The discounted values of these cash flows at 50% return is 12 million . The extra 9 million required in year 2 decreases the present value by 4 million (9/(1. 52). The post money value becomes 16 million. With 1. 6 million shares outstanding, the company now has a stock price of 7. 50, not 10. For 4 million, the VC (investor A) initially will receive 533,333 shares and own 25% of the company. Equity percentage = 533,333 / [1,600,000 + 533,333] = 4 million / 16 million = 25% It is worth noting that in year 2, new equity investors (Investor B) will invest 9 million. At that time, the post-money value of the company will be 150/1.53 = 45 million.
The 9 million will receive 20% of the post-money company or 533,333 shares. Variation 2 Instead of discounting at a given rate, VCs will often look at the cash flows associated with a deal and calculate IRR they can expect to earn. For example, in example 1, the VC is buying an at an equity value of 20 million. The VC expects the equity to be worth 150 million in year 5. The IRR, then is 50%. In example 2, the VC is buying in at an equity value of 16 million. The VC expects to raise an additional 9 million in equity in two years, and for the equity toe be worth 150 million in year 5.
The IRR, then is 50%. It is most common for VC (investors) to think of investments in terms of expected IRRs. Variation 3 Some VCs might be uncomfortable discounting all free cash flows to leveraged equity at the VC discount rate. For example, it is possible that corporate investors will provide later equity investment at rats of return somewhat lower than the VC method. To account for this possibility, some VC makes and adjustment to this methodology to value the investment in example 2. One adjustment involves discounting the terminal value at its required rate of return.
Then the VC estimates what fraction of that terminal value will be available to investors who invest in year 0. For example, at the 50% discount rate, the VC values the terminal value at 20 million. Equity investors at year 0 will not own the entire 20 million because the equity investors at year 2 will also receive shares and own a piece of the company. At the 50% discount rate, the equity investors who put up 9 million in year 2 will receive 20% of the company. That means that the investor in year 0 will receive only 80% or 16 million of the total million in value.
The VC will invest at a post-money value of 16 million not 20 million. Let’s say, instead, that the investor in year 2 will not such a high return. Assume they are corporate investors who will required 15%. Then the post-money value in year 2 will be: 150/(1. 15)3 or roughly 99 million. The new investors of 9 million will only receive only 9% of the terminal value. The VC investors in the year 0 then are looking at a post-money value of 18. 2 million (91% of 20 million). The VC investors (year 0) will be willing to receive 22% of the company (4/18. 2)=22%.
Discount Rates As mentioned above, VCs typically apply very high discount rate to value proposed equity investment, ranging from as low as 25% for investments in mature businesses (lower risk) to as high as 70% ore even 80% for seed investments and investments in hi-tech ventures (high risk). Such high discount rates cannot be explained as being a reward for systematic risk. Form most venture capital investments, APV or WACC approaches – based on CAPM assumptions that higher systematic risk requires a higher return – would generated discount rates well below 25%.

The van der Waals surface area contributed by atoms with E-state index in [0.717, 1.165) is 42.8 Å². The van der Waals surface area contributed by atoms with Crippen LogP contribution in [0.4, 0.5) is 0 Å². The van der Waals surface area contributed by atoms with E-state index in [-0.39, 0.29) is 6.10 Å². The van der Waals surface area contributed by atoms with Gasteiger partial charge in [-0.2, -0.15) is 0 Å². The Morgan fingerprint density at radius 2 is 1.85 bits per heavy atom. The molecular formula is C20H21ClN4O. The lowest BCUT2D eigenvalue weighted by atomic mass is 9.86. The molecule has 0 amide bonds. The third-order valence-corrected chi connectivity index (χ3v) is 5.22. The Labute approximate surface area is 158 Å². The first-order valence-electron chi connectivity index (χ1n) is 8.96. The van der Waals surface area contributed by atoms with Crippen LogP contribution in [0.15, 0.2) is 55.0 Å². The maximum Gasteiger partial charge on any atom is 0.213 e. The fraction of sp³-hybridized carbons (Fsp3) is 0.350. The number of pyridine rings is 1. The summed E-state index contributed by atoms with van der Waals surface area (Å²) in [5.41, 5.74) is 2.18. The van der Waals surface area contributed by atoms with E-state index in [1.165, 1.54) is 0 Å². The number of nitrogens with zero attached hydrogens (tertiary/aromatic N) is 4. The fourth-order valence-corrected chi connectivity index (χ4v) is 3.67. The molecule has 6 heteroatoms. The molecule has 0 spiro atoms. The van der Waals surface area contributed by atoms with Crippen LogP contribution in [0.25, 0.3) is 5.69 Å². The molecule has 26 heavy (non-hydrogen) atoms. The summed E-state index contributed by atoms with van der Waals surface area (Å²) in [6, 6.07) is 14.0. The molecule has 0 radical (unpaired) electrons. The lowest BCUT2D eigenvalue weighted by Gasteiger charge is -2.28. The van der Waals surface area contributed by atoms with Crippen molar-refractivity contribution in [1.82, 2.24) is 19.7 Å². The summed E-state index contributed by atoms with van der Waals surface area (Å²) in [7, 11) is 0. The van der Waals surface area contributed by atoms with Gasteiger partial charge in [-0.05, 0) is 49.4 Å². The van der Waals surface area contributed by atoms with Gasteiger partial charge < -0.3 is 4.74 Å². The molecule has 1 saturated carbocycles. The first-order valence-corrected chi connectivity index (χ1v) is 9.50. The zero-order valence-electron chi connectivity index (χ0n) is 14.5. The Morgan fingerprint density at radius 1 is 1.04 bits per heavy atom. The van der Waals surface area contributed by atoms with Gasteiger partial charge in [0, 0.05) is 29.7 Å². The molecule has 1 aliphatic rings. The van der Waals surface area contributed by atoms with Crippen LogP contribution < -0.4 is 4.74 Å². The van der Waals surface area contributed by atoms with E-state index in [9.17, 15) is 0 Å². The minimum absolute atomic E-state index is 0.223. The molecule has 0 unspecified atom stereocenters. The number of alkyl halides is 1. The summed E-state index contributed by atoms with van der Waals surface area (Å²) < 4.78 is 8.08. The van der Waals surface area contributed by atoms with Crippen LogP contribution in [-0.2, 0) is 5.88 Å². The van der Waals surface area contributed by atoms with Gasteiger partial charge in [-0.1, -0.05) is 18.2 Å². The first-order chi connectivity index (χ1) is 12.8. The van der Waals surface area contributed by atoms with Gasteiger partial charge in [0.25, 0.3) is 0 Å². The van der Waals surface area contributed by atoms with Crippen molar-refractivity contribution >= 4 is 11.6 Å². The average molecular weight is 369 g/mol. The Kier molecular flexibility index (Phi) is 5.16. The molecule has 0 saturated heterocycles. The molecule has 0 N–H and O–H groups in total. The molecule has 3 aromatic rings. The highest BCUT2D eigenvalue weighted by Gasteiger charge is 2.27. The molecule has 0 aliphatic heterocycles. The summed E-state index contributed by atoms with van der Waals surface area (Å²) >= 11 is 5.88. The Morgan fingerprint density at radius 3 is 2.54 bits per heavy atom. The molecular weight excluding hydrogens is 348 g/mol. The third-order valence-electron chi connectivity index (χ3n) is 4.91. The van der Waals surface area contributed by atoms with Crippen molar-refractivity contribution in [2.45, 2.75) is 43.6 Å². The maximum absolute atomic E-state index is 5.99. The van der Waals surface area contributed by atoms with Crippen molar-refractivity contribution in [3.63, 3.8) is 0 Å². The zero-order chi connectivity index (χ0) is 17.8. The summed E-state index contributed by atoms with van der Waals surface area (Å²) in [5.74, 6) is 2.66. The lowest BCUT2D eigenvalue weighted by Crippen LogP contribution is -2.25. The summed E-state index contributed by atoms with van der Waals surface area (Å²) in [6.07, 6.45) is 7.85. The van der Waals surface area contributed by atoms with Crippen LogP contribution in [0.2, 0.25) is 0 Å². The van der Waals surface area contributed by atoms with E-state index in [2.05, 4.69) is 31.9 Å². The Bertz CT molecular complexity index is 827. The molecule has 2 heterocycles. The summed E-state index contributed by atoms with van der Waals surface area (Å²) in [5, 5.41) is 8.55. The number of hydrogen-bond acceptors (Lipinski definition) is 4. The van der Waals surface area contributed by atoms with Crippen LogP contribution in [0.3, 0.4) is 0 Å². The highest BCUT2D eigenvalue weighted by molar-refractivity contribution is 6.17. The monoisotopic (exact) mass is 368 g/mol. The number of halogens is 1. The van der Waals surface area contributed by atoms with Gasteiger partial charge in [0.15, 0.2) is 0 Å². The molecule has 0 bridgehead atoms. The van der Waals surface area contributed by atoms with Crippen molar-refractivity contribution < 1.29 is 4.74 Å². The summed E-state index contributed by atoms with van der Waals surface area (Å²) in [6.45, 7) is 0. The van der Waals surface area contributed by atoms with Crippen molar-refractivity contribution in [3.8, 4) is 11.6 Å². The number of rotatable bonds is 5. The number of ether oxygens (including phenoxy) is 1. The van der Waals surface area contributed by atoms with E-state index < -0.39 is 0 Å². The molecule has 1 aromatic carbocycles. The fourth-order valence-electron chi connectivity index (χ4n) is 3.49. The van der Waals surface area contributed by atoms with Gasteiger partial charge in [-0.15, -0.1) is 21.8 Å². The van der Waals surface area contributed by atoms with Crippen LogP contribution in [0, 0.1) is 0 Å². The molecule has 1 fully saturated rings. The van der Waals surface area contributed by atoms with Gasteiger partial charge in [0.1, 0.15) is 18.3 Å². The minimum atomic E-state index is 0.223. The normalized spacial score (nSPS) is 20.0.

Instead, there are at least three reasons these discount rates re so high. First in principal, VCs are active investors who spend a large amount of time, reputational capital, and other resources on the companies they invest in. The higher required discount rate over and above the CAPM – based rates is one way a VC can reflect its investments of time and resources. One concern an entrepreneur (or outside observer) might have with the VC using the higher discount rate to charge for its services is that the higher discount rate implicitly charges for the VC services as long as the VC expects to be invested in the company.
IN reality, a successful VC may add more value earlier on and relatively little later when company starts to mature. It would be more accurate to compensate the VC explicitly for the value that they are expected to add. Second VCs will argue that they require a higher return to compensate them for the illiquidity of their investment, that is, a VC cannot sell an investment in a private company as easily as it could sell public company stock. The problem with this argument is that the venture capitalist makes most of its money when the firm goes public and is fully liquid.
It also is true that there are many investors who do not have short-term liquidity needs (wealthy individuals or groups of investors). The third reason for higher discount rate is that they represent crude ways to adjust for situations in which the VC doesn’t believe the cash flow forecasts are the expected cash flows. To see this more clearly, assume that the venture capitalist is shooting for a portfolio return of 25%. , but he discounts the cash flow forecasts for a start-up investment at a 50% discount rate.